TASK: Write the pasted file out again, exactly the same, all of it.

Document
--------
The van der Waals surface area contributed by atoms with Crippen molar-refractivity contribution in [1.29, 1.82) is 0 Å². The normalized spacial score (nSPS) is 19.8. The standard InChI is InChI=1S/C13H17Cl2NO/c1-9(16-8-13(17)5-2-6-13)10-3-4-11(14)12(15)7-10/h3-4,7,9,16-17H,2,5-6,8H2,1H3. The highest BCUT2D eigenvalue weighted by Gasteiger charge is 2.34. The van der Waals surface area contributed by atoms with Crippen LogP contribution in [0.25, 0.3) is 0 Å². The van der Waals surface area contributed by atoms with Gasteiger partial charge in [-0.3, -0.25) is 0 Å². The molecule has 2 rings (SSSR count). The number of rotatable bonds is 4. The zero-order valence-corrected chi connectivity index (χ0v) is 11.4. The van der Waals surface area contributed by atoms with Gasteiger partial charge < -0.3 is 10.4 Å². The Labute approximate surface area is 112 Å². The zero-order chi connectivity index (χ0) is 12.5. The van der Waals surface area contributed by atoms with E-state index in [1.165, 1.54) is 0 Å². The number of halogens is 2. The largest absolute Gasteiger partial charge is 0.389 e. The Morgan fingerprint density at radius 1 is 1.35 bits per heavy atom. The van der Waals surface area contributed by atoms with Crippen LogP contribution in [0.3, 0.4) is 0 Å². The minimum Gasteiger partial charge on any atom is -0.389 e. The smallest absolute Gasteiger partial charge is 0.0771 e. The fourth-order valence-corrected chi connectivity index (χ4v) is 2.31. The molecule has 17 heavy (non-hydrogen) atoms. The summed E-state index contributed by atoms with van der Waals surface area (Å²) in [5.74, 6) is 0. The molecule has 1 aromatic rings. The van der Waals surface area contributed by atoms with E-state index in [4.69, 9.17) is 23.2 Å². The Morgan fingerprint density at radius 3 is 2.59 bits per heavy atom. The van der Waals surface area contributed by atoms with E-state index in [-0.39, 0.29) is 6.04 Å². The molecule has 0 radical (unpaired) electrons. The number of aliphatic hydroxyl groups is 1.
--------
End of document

The van der Waals surface area contributed by atoms with Crippen molar-refractivity contribution in [1.29, 1.82) is 0 Å². The normalized spacial score (nSPS) is 19.8. The standard InChI is InChI=1S/C13H17Cl2NO/c1-9(16-8-13(17)5-2-6-13)10-3-4-11(14)12(15)7-10/h3-4,7,9,16-17H,2,5-6,8H2,1H3. The highest BCUT2D eigenvalue weighted by Gasteiger charge is 2.34. The van der Waals surface area contributed by atoms with Crippen LogP contribution in [0.25, 0.3) is 0 Å². The van der Waals surface area contributed by atoms with Gasteiger partial charge in [-0.3, -0.25) is 0 Å². The molecule has 2 rings (SSSR count). The number of rotatable bonds is 4. The zero-order valence-corrected chi connectivity index (χ0v) is 11.4. The van der Waals surface area contributed by atoms with Gasteiger partial charge < -0.3 is 10.4 Å². The Labute approximate surface area is 112 Å². The zero-order chi connectivity index (χ0) is 12.5. The van der Waals surface area contributed by atoms with E-state index in [1.165, 1.54) is 0 Å². The number of halogens is 2. The largest absolute Gasteiger partial charge is 0.389 e. The Morgan fingerprint density at radius 1 is 1.35 bits per heavy atom. The van der Waals surface area contributed by atoms with Crippen LogP contribution in [0.3, 0.4) is 0 Å². The minimum Gasteiger partial charge on any atom is -0.389 e. The smallest absolute Gasteiger partial charge is 0.0771 e. The fourth-order valence-corrected chi connectivity index (χ4v) is 2.31. The molecule has 17 heavy (non-hydrogen) atoms. The summed E-state index contributed by atoms with van der Waals surface area (Å²) in [5.74, 6) is 0. The molecule has 1 aromatic rings. The van der Waals surface area contributed by atoms with E-state index in [4.69, 9.17) is 23.2 Å². The Morgan fingerprint density at radius 3 is 2.59 bits per heavy atom. The van der Waals surface area contributed by atoms with E-state index in [-0.39, 0.29) is 6.04 Å². The molecule has 0 radical (unpaired) electrons. The number of aliphatic hydroxyl groups is 1.